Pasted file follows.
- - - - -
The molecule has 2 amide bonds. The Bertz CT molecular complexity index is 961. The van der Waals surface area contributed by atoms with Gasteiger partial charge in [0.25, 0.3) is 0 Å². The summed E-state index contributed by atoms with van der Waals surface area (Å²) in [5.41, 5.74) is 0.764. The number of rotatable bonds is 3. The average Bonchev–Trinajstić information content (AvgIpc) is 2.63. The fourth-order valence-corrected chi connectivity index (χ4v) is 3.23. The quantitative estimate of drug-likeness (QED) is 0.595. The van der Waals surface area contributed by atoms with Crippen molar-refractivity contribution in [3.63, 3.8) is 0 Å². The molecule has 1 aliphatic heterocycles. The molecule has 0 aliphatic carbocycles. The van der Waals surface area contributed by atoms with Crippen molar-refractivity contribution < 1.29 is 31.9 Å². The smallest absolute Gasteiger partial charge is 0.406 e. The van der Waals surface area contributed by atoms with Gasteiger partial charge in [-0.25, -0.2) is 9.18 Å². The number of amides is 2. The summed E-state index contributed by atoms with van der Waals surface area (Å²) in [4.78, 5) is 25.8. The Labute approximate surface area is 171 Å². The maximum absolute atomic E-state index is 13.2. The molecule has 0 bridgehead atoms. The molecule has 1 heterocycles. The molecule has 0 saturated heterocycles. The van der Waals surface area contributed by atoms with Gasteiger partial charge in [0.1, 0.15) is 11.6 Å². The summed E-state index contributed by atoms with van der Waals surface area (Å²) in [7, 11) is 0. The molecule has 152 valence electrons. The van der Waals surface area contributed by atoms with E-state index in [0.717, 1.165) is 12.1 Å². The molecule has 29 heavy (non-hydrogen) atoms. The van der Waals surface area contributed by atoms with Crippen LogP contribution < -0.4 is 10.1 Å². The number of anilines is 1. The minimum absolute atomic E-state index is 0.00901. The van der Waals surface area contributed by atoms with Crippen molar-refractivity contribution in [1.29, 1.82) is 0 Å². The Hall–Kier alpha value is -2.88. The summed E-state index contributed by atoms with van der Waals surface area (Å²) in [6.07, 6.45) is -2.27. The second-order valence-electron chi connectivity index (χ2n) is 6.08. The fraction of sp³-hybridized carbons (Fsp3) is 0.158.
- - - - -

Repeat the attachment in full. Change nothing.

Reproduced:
The molecule has 2 amide bonds. The Bertz CT molecular complexity index is 961. The van der Waals surface area contributed by atoms with Gasteiger partial charge in [0.25, 0.3) is 0 Å². The summed E-state index contributed by atoms with van der Waals surface area (Å²) in [5.41, 5.74) is 0.764. The number of rotatable bonds is 3. The average Bonchev–Trinajstić information content (AvgIpc) is 2.63. The fourth-order valence-corrected chi connectivity index (χ4v) is 3.23. The quantitative estimate of drug-likeness (QED) is 0.595. The van der Waals surface area contributed by atoms with Crippen molar-refractivity contribution in [3.63, 3.8) is 0 Å². The molecule has 1 aliphatic heterocycles. The molecule has 0 aliphatic carbocycles. The van der Waals surface area contributed by atoms with Crippen molar-refractivity contribution < 1.29 is 31.9 Å². The smallest absolute Gasteiger partial charge is 0.406 e. The van der Waals surface area contributed by atoms with Gasteiger partial charge in [-0.25, -0.2) is 9.18 Å². The number of amides is 2. The summed E-state index contributed by atoms with van der Waals surface area (Å²) in [4.78, 5) is 25.8. The Labute approximate surface area is 171 Å². The maximum absolute atomic E-state index is 13.2. The molecule has 0 bridgehead atoms. The molecule has 1 heterocycles. The molecule has 0 saturated heterocycles. The van der Waals surface area contributed by atoms with Gasteiger partial charge in [0.1, 0.15) is 11.6 Å². The summed E-state index contributed by atoms with van der Waals surface area (Å²) in [7, 11) is 0. The molecule has 152 valence electrons. The van der Waals surface area contributed by atoms with E-state index in [0.717, 1.165) is 12.1 Å². The molecule has 29 heavy (non-hydrogen) atoms. The van der Waals surface area contributed by atoms with Crippen LogP contribution < -0.4 is 10.1 Å². The number of anilines is 1. The minimum absolute atomic E-state index is 0.00901. The van der Waals surface area contributed by atoms with Crippen molar-refractivity contribution in [1.29, 1.82) is 0 Å². The Hall–Kier alpha value is -2.88. The summed E-state index contributed by atoms with van der Waals surface area (Å²) in [6.07, 6.45) is -2.27. The second-order valence-electron chi connectivity index (χ2n) is 6.08. The fraction of sp³-hybridized carbons (Fsp3) is 0.158.